Too often, a good suppression issue is rejected because of Leon. Even if the warrant is constitutionally flawed, the good-faith doctrine set forth in U.S. v. Leon saves the bad search. Innumerable attacks on search warrants have been turned away on the assumption that Leon will salvage the search. Courts even skip the Fourth Amendment challenge to the warrant and go straight to Leon -- if the officers acted in good faith, why bother deciding whether the search itself was unconstitutional? The power of Leon, even 30 years later, sometimes deters the best defense lawyer from even challenging a bad search.
It is a rare event when an exception to Leon applies. But that was the surprising holding by the Tenth Circuit in United States v. Cordova. A warrant lacked probable cause to believe that drugs would be found at the place to be searched. The warrant was so deficient that the Court concluded "the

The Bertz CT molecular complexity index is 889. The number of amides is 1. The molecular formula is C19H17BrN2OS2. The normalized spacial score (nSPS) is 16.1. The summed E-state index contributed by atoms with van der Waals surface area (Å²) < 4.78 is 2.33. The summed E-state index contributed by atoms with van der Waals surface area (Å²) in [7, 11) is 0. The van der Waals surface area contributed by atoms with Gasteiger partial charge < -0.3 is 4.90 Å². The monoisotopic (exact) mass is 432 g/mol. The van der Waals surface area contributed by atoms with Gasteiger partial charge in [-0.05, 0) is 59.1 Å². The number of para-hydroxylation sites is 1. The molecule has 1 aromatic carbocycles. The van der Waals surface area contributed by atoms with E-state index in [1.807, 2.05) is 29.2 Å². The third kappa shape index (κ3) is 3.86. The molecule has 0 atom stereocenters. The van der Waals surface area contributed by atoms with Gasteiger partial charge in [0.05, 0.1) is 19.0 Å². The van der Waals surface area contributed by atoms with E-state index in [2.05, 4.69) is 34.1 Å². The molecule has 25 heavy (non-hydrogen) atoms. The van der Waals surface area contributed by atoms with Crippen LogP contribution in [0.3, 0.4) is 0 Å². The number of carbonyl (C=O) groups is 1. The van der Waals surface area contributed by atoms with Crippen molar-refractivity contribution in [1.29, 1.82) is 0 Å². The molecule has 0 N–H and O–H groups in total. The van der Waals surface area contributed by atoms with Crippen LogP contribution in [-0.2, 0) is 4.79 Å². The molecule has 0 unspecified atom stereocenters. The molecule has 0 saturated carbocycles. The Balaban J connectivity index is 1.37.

affidavit contained so few facts implicating either Cordova or his current home that a
reasonable officer could not have relied on the warrant in good faith."
The decision is intensely fact driven, with stale information and and confidential informants. It will not, on its own, reach many cases as on-point factual precedent. And the legal analysis is rather sparse. But it is written, and the case reversed. Those Fourth Amendment challenges to the search warrants should still be pursued because sometimes Leon fails.